Obtaining a seal will give you the necessary knowledge to not only moving the boat, but to do it safely for you, your crew and your sailboat. It’s not uncommon to meet boaters, in sailing schools that panics during a wind gust during a gust of wind, losing control of their boat.Then, they discover that it’s possible to take a reef in order to reduce the sail surface therefore reducing the heel and improving the relative comfort and the boat speed of the boat dictate by the ever-changing meteorological conditions.
Or better, you may decide to stay safe while the weather calms down. If you have followed a sailing course, you will have learned how to anchor without fear and you could take this opportunity to determine a new and more appropriated route on your nautical chart and get back to port.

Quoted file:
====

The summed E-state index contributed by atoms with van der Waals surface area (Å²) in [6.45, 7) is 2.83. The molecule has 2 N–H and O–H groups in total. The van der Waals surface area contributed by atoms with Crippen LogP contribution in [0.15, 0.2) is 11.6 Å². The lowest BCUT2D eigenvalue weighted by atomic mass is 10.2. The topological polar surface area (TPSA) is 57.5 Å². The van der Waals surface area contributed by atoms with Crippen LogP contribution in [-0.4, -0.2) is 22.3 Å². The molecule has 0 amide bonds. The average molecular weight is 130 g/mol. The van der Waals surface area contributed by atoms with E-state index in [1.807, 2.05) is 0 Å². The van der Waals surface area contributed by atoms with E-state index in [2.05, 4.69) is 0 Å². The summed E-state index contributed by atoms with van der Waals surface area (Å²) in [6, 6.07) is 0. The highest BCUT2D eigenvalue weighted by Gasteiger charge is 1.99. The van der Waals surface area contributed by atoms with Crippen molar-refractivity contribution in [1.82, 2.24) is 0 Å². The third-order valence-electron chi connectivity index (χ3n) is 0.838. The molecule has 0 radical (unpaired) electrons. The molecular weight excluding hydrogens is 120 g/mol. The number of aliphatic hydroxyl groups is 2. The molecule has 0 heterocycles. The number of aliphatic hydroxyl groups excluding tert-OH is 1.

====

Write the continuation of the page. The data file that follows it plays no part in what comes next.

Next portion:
Obviously, the experience gained over the years will help you better with the adverse conditions, but would you know what to do in case of rig breakage when you notice that the mast is threatening to fall? What do you have on hand to fix a leak? Would you know how to make a recovery of a person overboard and quickly find one of your crew members who just passed overboard? The sailing courses recognized by Sail Canada will allow you to react quickly to various situations. Sailing is first and foremost an activity of pleasure and relaxation. The confidence gained during a course will make your experience even more enjoyable for you, but also for those who join you.
Choose a sailing school